he puppets of Avenue Q, the Tony-winning musical about young adults finding their way in the world, are adorable. They look a lot like the Muppets. Until they open those cute little mouths. "We deal with a whole lot of parents who see the poster with a puppet on it and don't read the poster, which says, 'Please, for the love of God, don't bring your children!' '' says Robert McClure, who plays Princeton, a recent college grad with a B.A. in English. "They show up with three 4-year-olds, and when Kate Monster says the first 'F---! It sucks to be me!' they think, 'Wait a second . . .' Usually by the puppet sex scene, we might see a few walkouts.'' For all its shock value, Avenue Q, which opens Tuesday at the Tampa Bay Performing Arts Center, has a delightful score by Robert Lopez and Jeff Marx and won the 2004 Tony Award for best musical, beating out Wicked. Songs such as It Sucks To Be Me, Everyone's a Little Bit Racist and The Internet Is for Porn are witty slices of modern life, but the show also has an inspirational theme, summed up in Purpose, sung by Princeton. "A lot of people come expecting the dirty puppet show — which they get,'' McClure says. "They get the laughs and that wild sense of humor. But what they don't expect is the sucker punch of heart that the show does have. A lot of people leave having cared about the characters a lot. I think it's that search for your purpose that everyone can relate to.''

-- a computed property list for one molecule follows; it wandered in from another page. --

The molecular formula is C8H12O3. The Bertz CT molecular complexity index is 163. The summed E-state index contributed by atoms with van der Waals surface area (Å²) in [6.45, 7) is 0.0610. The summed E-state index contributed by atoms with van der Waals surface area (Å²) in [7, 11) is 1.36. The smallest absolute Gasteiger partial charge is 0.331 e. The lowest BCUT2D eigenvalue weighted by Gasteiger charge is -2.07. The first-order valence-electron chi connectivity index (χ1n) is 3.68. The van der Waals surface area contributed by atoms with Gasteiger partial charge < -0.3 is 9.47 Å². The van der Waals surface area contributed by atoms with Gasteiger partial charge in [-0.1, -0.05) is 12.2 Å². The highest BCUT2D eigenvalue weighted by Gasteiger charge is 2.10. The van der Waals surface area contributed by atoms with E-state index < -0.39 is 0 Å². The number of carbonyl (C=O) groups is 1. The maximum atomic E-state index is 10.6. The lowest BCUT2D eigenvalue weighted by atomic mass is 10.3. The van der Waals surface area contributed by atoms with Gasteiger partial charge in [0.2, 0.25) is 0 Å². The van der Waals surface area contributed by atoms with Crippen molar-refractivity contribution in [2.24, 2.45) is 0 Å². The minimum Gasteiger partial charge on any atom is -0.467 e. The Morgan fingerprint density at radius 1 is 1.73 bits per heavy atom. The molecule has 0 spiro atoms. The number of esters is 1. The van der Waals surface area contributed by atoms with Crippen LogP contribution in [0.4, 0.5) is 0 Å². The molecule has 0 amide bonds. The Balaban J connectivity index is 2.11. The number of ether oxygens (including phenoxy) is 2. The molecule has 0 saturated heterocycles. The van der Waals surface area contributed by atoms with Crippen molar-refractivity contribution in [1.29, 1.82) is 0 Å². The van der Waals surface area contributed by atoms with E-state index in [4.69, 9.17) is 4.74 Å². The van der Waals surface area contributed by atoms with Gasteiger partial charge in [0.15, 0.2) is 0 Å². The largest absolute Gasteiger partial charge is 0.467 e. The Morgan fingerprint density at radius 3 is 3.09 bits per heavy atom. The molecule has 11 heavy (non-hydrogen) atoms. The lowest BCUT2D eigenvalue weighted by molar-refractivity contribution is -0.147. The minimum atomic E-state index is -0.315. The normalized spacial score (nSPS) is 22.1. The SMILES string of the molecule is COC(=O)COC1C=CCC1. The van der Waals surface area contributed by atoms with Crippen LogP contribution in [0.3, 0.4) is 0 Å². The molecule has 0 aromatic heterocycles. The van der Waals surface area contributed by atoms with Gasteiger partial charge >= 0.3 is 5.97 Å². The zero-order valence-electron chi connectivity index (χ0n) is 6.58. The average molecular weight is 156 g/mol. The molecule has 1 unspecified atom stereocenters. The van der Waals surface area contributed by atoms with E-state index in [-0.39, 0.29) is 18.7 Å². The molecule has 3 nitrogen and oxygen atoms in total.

A learned skill
Avenue Q is an unabashed homage to Sesame Street, with characters resembling beloved Muppets like Bert and Ernie and Cookie Monster. Several of the actors who originated the roles on Broadway had been puppeteers for the PBS children's show or the Jim Henson Co. But the pool of puppeteers who can sing and dance is shallow, which makes casting a challenge.
"For the last three or four years we have hired actors who weren't necessarily puppeteers,'' director Jason Moore says. "We send them to puppet school for a week, Avenue Q puppet school, to see who has the skill to learn how to puppeteer.''
Many talented actors can't get the hang of synchronizing a puppet with words and music. "Some of the people we like the best before we add the puppet into the equation really sink fast,'' Moore says.
McClure says that having the actors visible (they wear nondescript outfits) as they work the puppets is what gives the show its power.
"You're getting the best of both worlds. You're getting the larger than life performance of the puppet and the intimate, human performance next to it. What the audience, I think, does is subconsciously combine the performance into one really fleshed-out character.''
Puppetry is an ancient theatrical device, going back to the commedia dell'arte of 16th century Italy and England's Punch and Judy shows. It's the key element of another Broadway smash, The Lion King.
Carla Renata has experience in both shows. In Avenue Q, she plays Gary Coleman — that Gary Coleman, the washed-up child actor who in the show is superintendent of an apartment building (a non-puppet role). And for three years, Renata played Shenzi, one of the hyenas, in the Los Angeles company of The Lion King.